"Health Insurance and Death"
Cato’s Michael Cannon has a post up which, unlike Charles Lane’s writings on the matter, actually attempts to engage on the merits with the argument that lack of health insurance leads to people dying. But even though he cites a number of studies on the subject, only one, the Richard Kronick study, actually address the point the Institute of Medicine study was referring to. Kronick concludes that the approximately 20,000 deaths per year is an overestimate due to a failure to control for relevant demographic variables. Conversely, Andrew P. Wilper, Steffie Woolhandler, Karen E. Lasser, Danny McCormick, David H. Bor, and David U. Himmelstein found in their “Health Insurance and Mortality in US Adults” that the IOM study is a serious underestimation:
The study, which analyzed data from national surveys carried out by the Centers for Disease Control and Prevention (CDC), assessed death rates after taking education, income and many other factors including smoking, drinking and obesity into account. It estimated that lack of health insurance causes 44,789 excess deaths annually.
Previous estimates from the IOM and others had put that figure near 18,000. The methods used in the current study were similar to those employed by the IOM in 2002, which in turn were based on a pioneering 1993 study of health insurance and mortality.
A separate study indicated that individuals lacking health insurance were more likely to die even in the context of emergency room visits:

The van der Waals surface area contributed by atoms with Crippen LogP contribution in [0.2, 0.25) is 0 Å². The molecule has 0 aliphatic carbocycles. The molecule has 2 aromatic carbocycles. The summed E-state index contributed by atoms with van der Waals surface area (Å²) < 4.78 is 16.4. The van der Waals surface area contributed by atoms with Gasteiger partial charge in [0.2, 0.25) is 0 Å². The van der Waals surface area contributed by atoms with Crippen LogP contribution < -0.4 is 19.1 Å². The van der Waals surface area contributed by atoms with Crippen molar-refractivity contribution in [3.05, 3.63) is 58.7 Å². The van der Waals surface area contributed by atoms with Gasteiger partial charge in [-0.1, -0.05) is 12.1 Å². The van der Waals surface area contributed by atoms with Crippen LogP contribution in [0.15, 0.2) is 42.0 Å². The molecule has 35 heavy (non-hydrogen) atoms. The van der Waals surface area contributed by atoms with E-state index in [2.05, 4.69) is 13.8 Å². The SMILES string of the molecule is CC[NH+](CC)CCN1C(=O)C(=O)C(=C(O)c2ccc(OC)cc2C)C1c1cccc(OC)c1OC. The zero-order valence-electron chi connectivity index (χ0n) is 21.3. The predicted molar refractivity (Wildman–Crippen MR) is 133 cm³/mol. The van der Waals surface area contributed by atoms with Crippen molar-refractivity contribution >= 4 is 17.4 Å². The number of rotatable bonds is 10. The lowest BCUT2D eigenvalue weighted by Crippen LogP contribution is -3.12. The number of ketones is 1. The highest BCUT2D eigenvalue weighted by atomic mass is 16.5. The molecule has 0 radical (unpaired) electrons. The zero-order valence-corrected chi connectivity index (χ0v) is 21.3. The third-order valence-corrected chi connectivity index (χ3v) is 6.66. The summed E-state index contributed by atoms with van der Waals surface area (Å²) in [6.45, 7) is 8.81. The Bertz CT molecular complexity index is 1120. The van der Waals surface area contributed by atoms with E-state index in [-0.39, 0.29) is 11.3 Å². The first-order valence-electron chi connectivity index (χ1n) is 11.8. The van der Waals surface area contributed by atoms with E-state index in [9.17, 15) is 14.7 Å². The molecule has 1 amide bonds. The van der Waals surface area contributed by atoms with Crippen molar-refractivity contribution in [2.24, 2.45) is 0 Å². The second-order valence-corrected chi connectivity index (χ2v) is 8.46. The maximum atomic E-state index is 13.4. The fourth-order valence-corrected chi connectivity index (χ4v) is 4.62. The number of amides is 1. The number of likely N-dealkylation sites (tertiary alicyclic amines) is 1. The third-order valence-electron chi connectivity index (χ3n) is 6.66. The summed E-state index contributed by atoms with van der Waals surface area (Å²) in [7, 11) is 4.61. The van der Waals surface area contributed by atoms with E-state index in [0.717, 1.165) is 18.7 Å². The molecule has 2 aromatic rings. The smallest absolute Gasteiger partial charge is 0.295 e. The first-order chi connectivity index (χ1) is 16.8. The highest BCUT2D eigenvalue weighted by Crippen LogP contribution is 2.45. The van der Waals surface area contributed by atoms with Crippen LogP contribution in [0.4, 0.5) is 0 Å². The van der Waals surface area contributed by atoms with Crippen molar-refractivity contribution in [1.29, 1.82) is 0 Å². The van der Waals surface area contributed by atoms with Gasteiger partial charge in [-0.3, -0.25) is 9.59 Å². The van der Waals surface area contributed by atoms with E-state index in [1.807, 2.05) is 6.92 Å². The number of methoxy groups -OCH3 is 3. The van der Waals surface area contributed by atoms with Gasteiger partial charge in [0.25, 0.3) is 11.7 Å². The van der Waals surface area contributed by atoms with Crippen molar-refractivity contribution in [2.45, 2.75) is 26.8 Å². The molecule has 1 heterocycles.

The researchers took into account the severity of the injuries and the patients’ race, gender and age. After those adjustments, they still found the uninsured were 80 percent more likely to die than those with insurance — even low-income patients insured by the government’s Medicaid program.
“I’m really surprised,” said Dr. Eric Lavonas of the American College of Emergency Physicians and a doctor at Denver Health Medical Center. “It’s well known that people without health insurance don’t get the same quality of health care in this country, but I would have thought that this group of patients would be the least vulnerable.”
If “no health insurance means bad health care” or “bad health care can lead to death” were some kind of wildly counterintuitive propositions at odds with sound theory, then I think we might have good reason to doubt these results. But in fact they’re perfectly intuitive results that accord perfectly with, among other things, the elementary economic theory that says people wouldn’t pay for health insurance unless it provided something of value. The bulk of empirical studies also seem to confirm this. Lack of insurance is associated with low-quality health care which is associated with enhanced risk of death.